-Epstein on whether a new situation will help Hermida.

“Our expectations were high for Jeremy. He had his moments where he was highly productive. But, given his talent level, I think the expectation was for more.”

-Marlins president Larry Beinfest

“I was one of the older guys in Florida. That’s the kind of team we had. Now I’ll be around guys who have been in the league for 10 or 11 years. I can learn a lot from there. At this point in my career, it’s probably the best thing for me.”

-New Red Sox outfielder Jeremy Hermida

“He’s about to turn 26 and about to move into his prime years. Sometimes talented young players who have struggled at the big-league level put it all together. Sometimes they don’t. When you have a chance to acquire one for what we believe to be a very reasonable cost, we think that’s the type of move that makes sense.”

-Epstein (Peter Abraham, The Boston Globe)


“It’s not really out of the ordinary. It happens every day. It was about the size of a thumb, the whole thumb.”

-Washington State Patrol spokesman Steve Schatzel on Giants starter Tim Lincecum being charged with possession of a small amount of marijuana. (Chris Haft,

“As bad as the car looked, I was really concerned. When I got there, she was on the phone, talking to police, and she only had a little cut. She couldn’t open her door. And I was like, ‘You need to get out of this car because if someone comes around the bend, they’re going to hit the back of your car.’ And I just kept talking to her.”

-Yankees manager Joe Girardi, on stopping at the scene of an accident on his way home from the World Series. (Mike’d Up,

“I think it would be fun. Whether we make a deal or not, I don’t know. I’ve been in the room on countless negotiations with him so I think we have a pretty good idea of how each other operates. But there are 29 teams to work out deals with. Whether it’s immediate or down the road, I’m sure we’ll find each other on the phone together. It will be an interesting experience. I think we know each other’s tricks a little bit.”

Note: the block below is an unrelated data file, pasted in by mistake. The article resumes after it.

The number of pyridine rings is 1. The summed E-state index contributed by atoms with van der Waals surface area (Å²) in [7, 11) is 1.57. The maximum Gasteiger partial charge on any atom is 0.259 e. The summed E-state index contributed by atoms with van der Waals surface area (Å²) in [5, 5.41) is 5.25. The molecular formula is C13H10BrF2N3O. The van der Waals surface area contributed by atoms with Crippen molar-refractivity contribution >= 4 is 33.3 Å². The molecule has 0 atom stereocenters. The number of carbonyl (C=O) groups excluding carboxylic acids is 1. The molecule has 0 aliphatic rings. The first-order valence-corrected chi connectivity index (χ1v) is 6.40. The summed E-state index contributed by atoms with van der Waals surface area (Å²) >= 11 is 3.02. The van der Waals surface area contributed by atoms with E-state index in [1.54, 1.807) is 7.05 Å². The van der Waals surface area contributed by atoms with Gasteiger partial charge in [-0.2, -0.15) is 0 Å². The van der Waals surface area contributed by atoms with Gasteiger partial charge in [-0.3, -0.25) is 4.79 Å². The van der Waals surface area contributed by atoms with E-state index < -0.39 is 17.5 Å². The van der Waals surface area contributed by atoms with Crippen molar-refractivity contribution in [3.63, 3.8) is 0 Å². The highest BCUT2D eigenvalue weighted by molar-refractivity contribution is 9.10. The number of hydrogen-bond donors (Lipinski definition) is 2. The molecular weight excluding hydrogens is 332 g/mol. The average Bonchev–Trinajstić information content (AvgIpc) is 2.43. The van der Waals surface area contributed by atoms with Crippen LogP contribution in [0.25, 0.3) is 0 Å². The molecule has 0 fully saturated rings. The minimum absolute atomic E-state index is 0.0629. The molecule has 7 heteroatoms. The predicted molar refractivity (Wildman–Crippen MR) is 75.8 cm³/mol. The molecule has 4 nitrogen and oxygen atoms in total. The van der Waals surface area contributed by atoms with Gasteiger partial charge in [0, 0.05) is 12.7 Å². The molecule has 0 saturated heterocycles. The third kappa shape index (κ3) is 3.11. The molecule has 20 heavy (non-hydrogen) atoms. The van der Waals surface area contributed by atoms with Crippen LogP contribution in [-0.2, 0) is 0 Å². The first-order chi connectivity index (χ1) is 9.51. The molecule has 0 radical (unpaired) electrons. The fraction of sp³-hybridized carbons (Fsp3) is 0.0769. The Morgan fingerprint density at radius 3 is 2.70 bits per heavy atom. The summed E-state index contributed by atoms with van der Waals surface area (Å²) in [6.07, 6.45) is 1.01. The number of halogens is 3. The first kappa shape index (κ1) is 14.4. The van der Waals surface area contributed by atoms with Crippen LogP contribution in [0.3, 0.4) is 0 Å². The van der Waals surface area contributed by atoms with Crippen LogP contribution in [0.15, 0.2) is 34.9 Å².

-New Padres general manager Jed Hoyer, on possibly trading with former co-worker Theo Epstein. (Nick Cafardo, Boston Globe)

“Unless she’s had a lobotomy since moving to LA, I don’t believe she didn’t know what she was signing. Of the two, Jamie was always in charge, as far as I was concerned. She was drafting the documents, dotting the i’s and crossing the t’s.”

-Anonymous Boston attorney who has dealt with the divorce of Frank and Jamie McCourt, on Mrs. McCourt’s claim that she didn’t know she was signing away her ownership of the Los Angeles Dodgers. (Mark Shanahan, Boston Globe)

“Pound the strike zone. Whether your name is Fausto or Zausto, if you’re not missing bats, you better not be walking people.”

-New Indians manager Manny Acta, after hiring pitching coach Tim Belcher. (

“I definitely thought I was going to get traded for a pitcher.”

-former Brewers shortstop J.J. Hardy, on getting traded to the Twins for center fielder Carlos Gomez. (Adam McCalvy,

Alex Carnevale is a contributor to Baseball Prospectus.

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Kurt Russell is Kate Hudson's STEPfather. (As if it really matters...)
I know another anonymous attorney who's worked with the McCourts, and the amount of money and property that's being discussed is simply astonishing. Divorce is always sad, but some of these details and demands are amazing.
Thought he would be traded for a pitcher? LOL. Also, I love that Hermida was "one of the older" guys in Florida, at 26. How the hell do they do it?